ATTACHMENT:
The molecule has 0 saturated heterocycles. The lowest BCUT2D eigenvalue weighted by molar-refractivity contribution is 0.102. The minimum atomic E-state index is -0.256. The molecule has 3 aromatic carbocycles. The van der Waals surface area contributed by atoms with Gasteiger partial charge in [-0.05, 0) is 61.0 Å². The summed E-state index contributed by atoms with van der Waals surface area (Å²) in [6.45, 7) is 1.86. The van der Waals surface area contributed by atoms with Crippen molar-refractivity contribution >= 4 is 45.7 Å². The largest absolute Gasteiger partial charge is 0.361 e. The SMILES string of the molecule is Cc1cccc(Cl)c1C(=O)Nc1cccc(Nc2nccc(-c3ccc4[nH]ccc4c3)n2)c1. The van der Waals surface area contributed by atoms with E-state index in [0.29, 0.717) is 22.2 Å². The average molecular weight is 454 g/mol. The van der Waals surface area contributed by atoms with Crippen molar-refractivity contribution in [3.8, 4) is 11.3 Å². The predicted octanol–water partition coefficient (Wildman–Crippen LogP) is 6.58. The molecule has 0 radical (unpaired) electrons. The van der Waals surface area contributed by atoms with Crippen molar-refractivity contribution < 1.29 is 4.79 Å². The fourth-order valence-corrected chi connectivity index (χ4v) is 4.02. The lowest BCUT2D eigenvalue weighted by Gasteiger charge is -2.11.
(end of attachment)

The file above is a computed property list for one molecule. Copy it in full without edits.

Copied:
The molecule has 0 saturated heterocycles. The lowest BCUT2D eigenvalue weighted by molar-refractivity contribution is 0.102. The minimum atomic E-state index is -0.256. The molecule has 3 aromatic carbocycles. The van der Waals surface area contributed by atoms with Gasteiger partial charge in [-0.05, 0) is 61.0 Å². The summed E-state index contributed by atoms with van der Waals surface area (Å²) in [6.45, 7) is 1.86. The van der Waals surface area contributed by atoms with Crippen molar-refractivity contribution >= 4 is 45.7 Å². The largest absolute Gasteiger partial charge is 0.361 e. The SMILES string of the molecule is Cc1cccc(Cl)c1C(=O)Nc1cccc(Nc2nccc(-c3ccc4[nH]ccc4c3)n2)c1. The van der Waals surface area contributed by atoms with E-state index in [0.29, 0.717) is 22.2 Å². The average molecular weight is 454 g/mol. The van der Waals surface area contributed by atoms with Crippen molar-refractivity contribution in [3.8, 4) is 11.3 Å². The predicted octanol–water partition coefficient (Wildman–Crippen LogP) is 6.58. The molecule has 0 radical (unpaired) electrons. The van der Waals surface area contributed by atoms with Crippen molar-refractivity contribution < 1.29 is 4.79 Å². The fourth-order valence-corrected chi connectivity index (χ4v) is 4.02. The lowest BCUT2D eigenvalue weighted by Gasteiger charge is -2.11.